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Calgary researcher hoping to provide community-focused public engagement toolkit

Upcoming work by a University of Calgary researcher could help give city communities better tools to navigate the public engagement process when development hits their area.

In recent public hearings on large planning matters, public engagement – or lack thereof – came up as a common theme.

The discussion around the Guidebook for Great Communities and the North Hill Local Area Plan were catalysts for the work being done by Becky Poschmann. Poschmann is a master’s student in the University of Calgary School of Architecture Planning and Landscape, and she’s also the president of the Southwood Community Association.

Poschmann was the CA’s director of development when she joined Southwood CA in 2016.

She said public engagement today is driven by the decision-makers, whether it’s the City of Calgary or the developer.

“There aren’t really any tools available for community associations on how best to enter these conversations and how best to engage their community members to ensure that they’re up to date and knowing what’s taking place when it comes to urban planning and development,” said Poschmann.

The City of Calgary does open public engagement through their engage.ca portal. Public hearings are also a part of that process.  During the Guidebook discussions, Lisa Kahn with the city’s Guidebook team said their work has been going on for at least five years.

“We’ve been learning, sharing listening and growing as a team together input for the Guidebook, and despite some of the quotes in the media recently, we have done engagement, lots of it, just in a different way than we’ve done in the past, to make sure that we’re reaching more Calgarians from all walks of life,” Kahn said in a March 22 meeting.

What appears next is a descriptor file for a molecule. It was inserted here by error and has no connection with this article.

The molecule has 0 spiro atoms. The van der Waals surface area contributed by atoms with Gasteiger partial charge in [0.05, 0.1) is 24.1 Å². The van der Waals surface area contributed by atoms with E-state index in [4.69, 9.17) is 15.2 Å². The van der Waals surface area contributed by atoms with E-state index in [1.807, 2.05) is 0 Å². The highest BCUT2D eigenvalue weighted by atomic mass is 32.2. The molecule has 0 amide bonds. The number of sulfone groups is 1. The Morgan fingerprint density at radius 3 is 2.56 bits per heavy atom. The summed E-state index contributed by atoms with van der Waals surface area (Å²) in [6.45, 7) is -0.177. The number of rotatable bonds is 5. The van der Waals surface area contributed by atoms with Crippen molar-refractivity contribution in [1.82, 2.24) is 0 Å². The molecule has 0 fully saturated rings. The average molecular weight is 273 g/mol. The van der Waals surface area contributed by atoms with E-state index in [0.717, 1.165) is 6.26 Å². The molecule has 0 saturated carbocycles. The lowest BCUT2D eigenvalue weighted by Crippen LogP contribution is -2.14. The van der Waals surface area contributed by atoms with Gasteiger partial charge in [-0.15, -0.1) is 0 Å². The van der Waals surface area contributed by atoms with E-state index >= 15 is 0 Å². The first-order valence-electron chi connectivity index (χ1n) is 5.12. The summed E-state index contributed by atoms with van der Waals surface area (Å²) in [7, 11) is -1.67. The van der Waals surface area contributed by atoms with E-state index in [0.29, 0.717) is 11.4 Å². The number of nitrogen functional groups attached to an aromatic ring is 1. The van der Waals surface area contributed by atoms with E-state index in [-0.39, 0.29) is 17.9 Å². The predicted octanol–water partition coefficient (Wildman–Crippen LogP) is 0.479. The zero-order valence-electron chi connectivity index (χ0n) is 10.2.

Not always the same rules of engagement

As Poschmann points out, the city is legally required to engage with communities on the larger statutory documents like the Guidebook or the Local Area Plans.

Land Use redesignations, however, aren’t subject to the same rules.

“Most of the time in those scenarios, it’s the Community Association that is having to deal with the brunt of community members being upset towards this significant change that could be taking place in their community,” Poschmann said.

That’s why she’s hoping for feedback from community associations on what they need to help them through the engagement process.

With that information, Poschmann wants to create a toolkit available to the CAs so they can more successfully navigate the conversations.

She’s hoping to work with at least 12 community associations around Calgary – preferably at least one in each quadrant. Poschmann is also looking for communities representing different eras of development.

Applicants can go to the survey page for more information. Later this summer, deeper interviews will be conducted with selected applicants. After that, focus groups and workshops before coming up with a final toolkit.

“I’m a firm believer that community associations, we are experts of our community. We know how people move about, how traffic flows, where there’s challenges, where the hot spots are and the negative parts of our communities,” Poschmann said.

“I think that if the CAs understand how they can have these conversations and provide really good information to the developer, then we can have some good conversations at the table.”